Finance minister Paulo Guedes compared on Friday (8th) Brazil's state-owned businesses to "children that ran away from home and now are addicted to drugs." He says they all should be sold to the private sector, but president Bolsonaro and his senior officers, many of whom with an Army background, asked him not to put everything for sale.
"I kept saying that we should sell them [the companies] all, but naturally our president and the generals feel attached as if they were their children because they founded them. But I said, listen, your children ran away and now are addicted to drugs," he described, during an event about privatizations at BNDES (National Bank for Social and Economic Development).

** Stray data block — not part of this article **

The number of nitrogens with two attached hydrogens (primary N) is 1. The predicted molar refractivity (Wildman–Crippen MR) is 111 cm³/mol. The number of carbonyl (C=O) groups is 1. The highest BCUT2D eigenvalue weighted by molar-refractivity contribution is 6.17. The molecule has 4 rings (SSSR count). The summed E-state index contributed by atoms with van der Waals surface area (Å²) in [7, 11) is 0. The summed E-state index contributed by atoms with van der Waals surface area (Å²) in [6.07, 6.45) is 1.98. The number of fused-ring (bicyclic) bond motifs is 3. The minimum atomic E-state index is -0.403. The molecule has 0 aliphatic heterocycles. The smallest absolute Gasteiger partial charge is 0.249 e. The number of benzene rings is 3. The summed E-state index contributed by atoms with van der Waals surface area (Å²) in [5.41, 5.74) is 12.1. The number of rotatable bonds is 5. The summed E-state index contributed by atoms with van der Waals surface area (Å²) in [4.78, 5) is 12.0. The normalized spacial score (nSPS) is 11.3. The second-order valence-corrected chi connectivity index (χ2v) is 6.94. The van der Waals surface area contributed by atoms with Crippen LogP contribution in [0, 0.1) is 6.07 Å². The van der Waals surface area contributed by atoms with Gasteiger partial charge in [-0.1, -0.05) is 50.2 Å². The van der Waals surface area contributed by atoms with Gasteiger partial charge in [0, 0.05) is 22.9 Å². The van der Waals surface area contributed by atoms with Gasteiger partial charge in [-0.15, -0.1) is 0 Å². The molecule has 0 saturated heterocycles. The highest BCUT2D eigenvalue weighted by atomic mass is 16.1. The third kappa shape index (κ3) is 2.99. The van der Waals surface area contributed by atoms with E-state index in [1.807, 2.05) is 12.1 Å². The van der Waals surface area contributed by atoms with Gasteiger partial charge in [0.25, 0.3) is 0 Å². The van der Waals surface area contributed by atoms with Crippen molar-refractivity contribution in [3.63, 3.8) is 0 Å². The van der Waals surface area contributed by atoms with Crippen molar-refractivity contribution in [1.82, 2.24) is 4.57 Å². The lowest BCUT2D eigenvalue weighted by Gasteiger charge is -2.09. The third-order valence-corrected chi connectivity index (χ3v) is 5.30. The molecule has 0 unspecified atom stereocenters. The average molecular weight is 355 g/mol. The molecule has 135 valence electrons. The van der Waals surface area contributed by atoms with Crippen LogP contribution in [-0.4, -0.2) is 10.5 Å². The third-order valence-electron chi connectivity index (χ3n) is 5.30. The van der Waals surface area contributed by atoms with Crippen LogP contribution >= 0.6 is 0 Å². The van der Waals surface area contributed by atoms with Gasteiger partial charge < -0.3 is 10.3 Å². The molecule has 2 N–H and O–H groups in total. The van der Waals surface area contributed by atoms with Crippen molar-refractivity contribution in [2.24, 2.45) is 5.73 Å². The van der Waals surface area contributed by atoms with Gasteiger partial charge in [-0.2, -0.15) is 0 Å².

Guedes didn't mention any company by name, but the government already made it clear that Petrobras will not be put up for sale.
The Finance minister said that the Brazilian government could no longer carry "nests of corruption," that is companies that operate at a loss and function as political leverage.
"The old politics died. We don't know what the new one will be like, but we know that the old one is gone. Brazil's state companies won't feed the old way anymore," he said.
He claimed that the privatizations could help cut public spending and allow for more social investments in public health, education, and security.
Translated by NATASHA MADOV